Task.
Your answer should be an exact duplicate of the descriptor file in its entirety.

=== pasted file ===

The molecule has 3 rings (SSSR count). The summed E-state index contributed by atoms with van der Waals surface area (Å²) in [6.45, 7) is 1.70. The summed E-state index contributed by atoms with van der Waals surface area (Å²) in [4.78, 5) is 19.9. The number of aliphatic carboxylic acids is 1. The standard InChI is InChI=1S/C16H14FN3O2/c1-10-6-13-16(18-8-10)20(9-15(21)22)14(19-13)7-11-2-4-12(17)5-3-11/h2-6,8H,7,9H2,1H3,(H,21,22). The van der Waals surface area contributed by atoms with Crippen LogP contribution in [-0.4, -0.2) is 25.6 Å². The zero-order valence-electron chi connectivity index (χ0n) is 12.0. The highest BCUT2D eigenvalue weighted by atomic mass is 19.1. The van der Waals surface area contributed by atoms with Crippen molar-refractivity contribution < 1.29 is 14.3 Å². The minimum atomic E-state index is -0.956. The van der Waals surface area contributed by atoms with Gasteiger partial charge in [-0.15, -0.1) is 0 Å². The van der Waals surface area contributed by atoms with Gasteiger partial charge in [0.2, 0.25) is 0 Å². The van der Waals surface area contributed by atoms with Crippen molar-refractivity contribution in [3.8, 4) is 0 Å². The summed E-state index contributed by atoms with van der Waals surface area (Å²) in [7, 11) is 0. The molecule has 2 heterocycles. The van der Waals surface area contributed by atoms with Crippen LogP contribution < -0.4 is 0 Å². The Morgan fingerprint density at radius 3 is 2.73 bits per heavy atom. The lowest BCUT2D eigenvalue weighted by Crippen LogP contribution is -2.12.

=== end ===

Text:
The molecule has 3 rings (SSSR count). The summed E-state index contributed by atoms with van der Waals surface area (Å²) in [6.45, 7) is 1.70. The summed E-state index contributed by atoms with van der Waals surface area (Å²) in [4.78, 5) is 19.9. The number of aliphatic carboxylic acids is 1. The standard InChI is InChI=1S/C16H14FN3O2/c1-10-6-13-16(18-8-10)20(9-15(21)22)14(19-13)7-11-2-4-12(17)5-3-11/h2-6,8H,7,9H2,1H3,(H,21,22). The van der Waals surface area contributed by atoms with Crippen LogP contribution in [-0.4, -0.2) is 25.6 Å². The zero-order valence-electron chi connectivity index (χ0n) is 12.0. The highest BCUT2D eigenvalue weighted by atomic mass is 19.1. The van der Waals surface area contributed by atoms with Crippen molar-refractivity contribution < 1.29 is 14.3 Å². The minimum atomic E-state index is -0.956. The van der Waals surface area contributed by atoms with Gasteiger partial charge in [-0.15, -0.1) is 0 Å². The van der Waals surface area contributed by atoms with Gasteiger partial charge in [0.2, 0.25) is 0 Å². The van der Waals surface area contributed by atoms with Crippen molar-refractivity contribution in [3.8, 4) is 0 Å². The summed E-state index contributed by atoms with van der Waals surface area (Å²) in [7, 11) is 0. The molecule has 2 heterocycles. The van der Waals surface area contributed by atoms with Crippen LogP contribution < -0.4 is 0 Å². The Morgan fingerprint density at radius 3 is 2.73 bits per heavy atom. The lowest BCUT2D eigenvalue weighted by Crippen LogP contribution is -2.12.